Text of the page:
W2 Reflection Post

During the exploration into the history of the Mississippian and the Oneota people, various archeological approaches are utilized. With the discovery of the Morton Village site, questions are immediately raised regarding the migration of the Oneota people and the collision of two traditions: the Oneota and Mississippian.

The exploration of the Morton Village site is an attempt to better understand the cultures of Oneota and Mississippian people and how these distinct groups interacted with one another. Following the cultural history approach, archeologists are answering the questions of who lived at the site, what is the site comprised of, where is it located, and when was in inhabited. These facts, as well as many more, are prioritized under this approach. The Morton Village site was occupied by predominately Oneota and Mississippian people, made evident by the artifacts and lay-out of the area. Excavation of the site reveals that both groups of people constructed their houses by building wall posts that began below the ground, as opposed to on top. The only difference between the construction of the two types of homes is the spacing of the wall posts. Because of the ability of archeologists to determine which type of home belonged to which group, they have know that 10 of the structures uncovered are Oneota and four are Mississippian. The homes at the Morton site were aligned in a row with a large sized plaza. Numerous artifacts typical to both groups were uncovered, such as plates, jars and figurines. 

The processual approach in the case of the Morton Village site is what I find most interesting. The history of the collision of these two distinct groups of people is not fully understood yet and the questions asked under this approach lead archeologists to better understand how and why certain events occurred there and at that particular time. One point of interest in this case is the uncovering of a small ceramic figure that resembles an owl. The artifact resembles creations from the Mississippian people, yet was found among pieces of an Oneota jar. Under the processual approach, archeologists are prompted to ask how the infusion of cultures occurred, and why certain aspects of the Mississippian culture may have been adopted by the Oneota people, and why others were not.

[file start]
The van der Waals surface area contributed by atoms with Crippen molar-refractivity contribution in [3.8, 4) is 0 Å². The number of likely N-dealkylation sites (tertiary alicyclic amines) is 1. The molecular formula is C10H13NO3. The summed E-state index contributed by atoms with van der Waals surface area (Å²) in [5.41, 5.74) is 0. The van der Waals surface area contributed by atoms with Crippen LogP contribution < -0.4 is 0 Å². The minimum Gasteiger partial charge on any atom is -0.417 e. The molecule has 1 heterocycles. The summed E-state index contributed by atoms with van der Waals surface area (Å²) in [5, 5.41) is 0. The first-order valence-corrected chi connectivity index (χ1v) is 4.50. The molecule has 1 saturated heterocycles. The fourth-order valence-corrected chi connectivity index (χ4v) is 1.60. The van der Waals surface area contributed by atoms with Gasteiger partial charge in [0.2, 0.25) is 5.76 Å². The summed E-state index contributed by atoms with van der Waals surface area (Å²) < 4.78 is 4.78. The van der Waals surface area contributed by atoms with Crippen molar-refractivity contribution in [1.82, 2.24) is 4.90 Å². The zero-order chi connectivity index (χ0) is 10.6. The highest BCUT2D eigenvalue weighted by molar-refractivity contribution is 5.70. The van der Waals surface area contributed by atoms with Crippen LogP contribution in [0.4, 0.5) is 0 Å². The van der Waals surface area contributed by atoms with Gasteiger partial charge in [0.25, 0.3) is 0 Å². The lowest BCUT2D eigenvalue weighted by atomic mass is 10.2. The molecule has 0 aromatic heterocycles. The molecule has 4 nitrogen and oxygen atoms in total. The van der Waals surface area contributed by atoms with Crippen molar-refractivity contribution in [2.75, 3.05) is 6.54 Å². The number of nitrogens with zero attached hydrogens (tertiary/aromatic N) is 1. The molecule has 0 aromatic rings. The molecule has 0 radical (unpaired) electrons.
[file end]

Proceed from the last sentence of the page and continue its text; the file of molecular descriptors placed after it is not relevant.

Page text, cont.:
I would be interested to find out more about the violence that took place towards many Oneota people during that time, and if that can be solely attributed to the Mississippian people. Through the excavation of the Morton Village site, these questions, as well as numerous others, are on the way to being answered.

4 thoughts on “W2 Reflection Post

  1. I like how you delve into both the culture history and processual aspects of the Morton Village site. I also like how you talk about the questions that the team is trying answer under the cultural history approach. I think the interaction between the two groups is a really interesting piece that needs to be studied some more as well. The owl figurine is definitely an interesting piece, as you pointed out. The violence caught my attention too, and I was curious to learn more, especially about the reasons for the violence. I liked that your post was easy to read and flowed well too.

  2. I find it interesting that while there would appear to be evidence that shows a cultural influence from the Mississippians on the Oneota, there wasn’t any that was pointed in the other direction. The owl figurine that was of Mississippian nature that was found in with a broken Oneota pot has drawn questions. However, I am wondering if the Oneota migrated and then found the Morton Village site abandoned. It would make sense to take over the site if their resources were perhaps low. If that were the case, it would make sense that the Oneota would pick up what was left behind and make the items their own. I also find it interesting that the houses that were built by the Oneota were oriented similarly as the Mississippian houses were. I also find it interesting about the violence and wonder if it can be solely attributed to the Mississippians.

  3. I liked the way you structure you post. It had a very nice flow to it that made it very easy to follow. I also liked how you added the questions the archaeologist were discussing and answered then in your own words from the information that was given. I also was interested by the connectione between the two groups. You can make up a lot of theories about how and why the culturesame was together. I hope the archaeologist can find more information about the two cultures so we can really understand the cohabitation of the two. I think once we found out the how and why and now the when is coming into factor, they can clear up a lot of other missing information like the violence.

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